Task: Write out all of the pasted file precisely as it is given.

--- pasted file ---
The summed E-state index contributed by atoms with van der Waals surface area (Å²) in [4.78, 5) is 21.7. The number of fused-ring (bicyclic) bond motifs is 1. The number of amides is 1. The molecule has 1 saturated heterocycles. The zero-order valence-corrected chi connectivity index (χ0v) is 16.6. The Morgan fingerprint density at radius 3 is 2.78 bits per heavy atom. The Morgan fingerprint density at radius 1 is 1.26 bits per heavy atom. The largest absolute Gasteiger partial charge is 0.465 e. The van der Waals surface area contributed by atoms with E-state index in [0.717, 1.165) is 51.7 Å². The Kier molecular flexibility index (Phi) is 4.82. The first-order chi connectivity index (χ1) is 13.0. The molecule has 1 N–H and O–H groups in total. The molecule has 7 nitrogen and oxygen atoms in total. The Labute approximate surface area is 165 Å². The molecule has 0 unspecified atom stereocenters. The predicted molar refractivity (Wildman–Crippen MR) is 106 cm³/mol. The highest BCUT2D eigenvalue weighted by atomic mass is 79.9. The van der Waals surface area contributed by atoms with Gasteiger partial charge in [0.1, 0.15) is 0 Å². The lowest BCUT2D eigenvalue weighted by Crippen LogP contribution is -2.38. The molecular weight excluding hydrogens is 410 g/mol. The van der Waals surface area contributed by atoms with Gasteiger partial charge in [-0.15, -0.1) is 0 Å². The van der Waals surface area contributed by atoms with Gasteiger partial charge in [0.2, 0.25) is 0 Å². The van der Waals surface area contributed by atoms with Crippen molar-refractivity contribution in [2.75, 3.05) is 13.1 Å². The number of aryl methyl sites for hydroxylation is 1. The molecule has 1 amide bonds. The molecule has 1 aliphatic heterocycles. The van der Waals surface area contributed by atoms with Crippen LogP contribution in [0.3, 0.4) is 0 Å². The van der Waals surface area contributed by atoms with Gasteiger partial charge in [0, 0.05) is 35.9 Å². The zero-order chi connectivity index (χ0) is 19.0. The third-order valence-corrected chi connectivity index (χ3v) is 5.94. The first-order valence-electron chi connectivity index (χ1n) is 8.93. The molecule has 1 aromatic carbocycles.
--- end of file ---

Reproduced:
The summed E-state index contributed by atoms with van der Waals surface area (Å²) in [4.78, 5) is 21.7. The number of fused-ring (bicyclic) bond motifs is 1. The number of amides is 1. The molecule has 1 saturated heterocycles. The zero-order valence-corrected chi connectivity index (χ0v) is 16.6. The Morgan fingerprint density at radius 3 is 2.78 bits per heavy atom. The Morgan fingerprint density at radius 1 is 1.26 bits per heavy atom. The largest absolute Gasteiger partial charge is 0.465 e. The van der Waals surface area contributed by atoms with E-state index in [0.717, 1.165) is 51.7 Å². The Kier molecular flexibility index (Phi) is 4.82. The first-order chi connectivity index (χ1) is 13.0. The molecule has 1 N–H and O–H groups in total. The molecule has 7 nitrogen and oxygen atoms in total. The Labute approximate surface area is 165 Å². The molecule has 0 unspecified atom stereocenters. The predicted molar refractivity (Wildman–Crippen MR) is 106 cm³/mol. The highest BCUT2D eigenvalue weighted by atomic mass is 79.9. The van der Waals surface area contributed by atoms with Gasteiger partial charge in [0.1, 0.15) is 0 Å². The lowest BCUT2D eigenvalue weighted by Crippen LogP contribution is -2.38. The molecular weight excluding hydrogens is 410 g/mol. The van der Waals surface area contributed by atoms with Gasteiger partial charge in [-0.15, -0.1) is 0 Å². The van der Waals surface area contributed by atoms with Gasteiger partial charge in [0.2, 0.25) is 0 Å². The van der Waals surface area contributed by atoms with Crippen molar-refractivity contribution in [2.75, 3.05) is 13.1 Å². The number of aryl methyl sites for hydroxylation is 1. The molecule has 1 amide bonds. The molecule has 1 aliphatic heterocycles. The van der Waals surface area contributed by atoms with Crippen LogP contribution in [0.3, 0.4) is 0 Å². The van der Waals surface area contributed by atoms with Gasteiger partial charge in [0, 0.05) is 35.9 Å². The zero-order chi connectivity index (χ0) is 19.0. The third-order valence-corrected chi connectivity index (χ3v) is 5.94. The first-order valence-electron chi connectivity index (χ1n) is 8.93. The molecule has 1 aromatic carbocycles.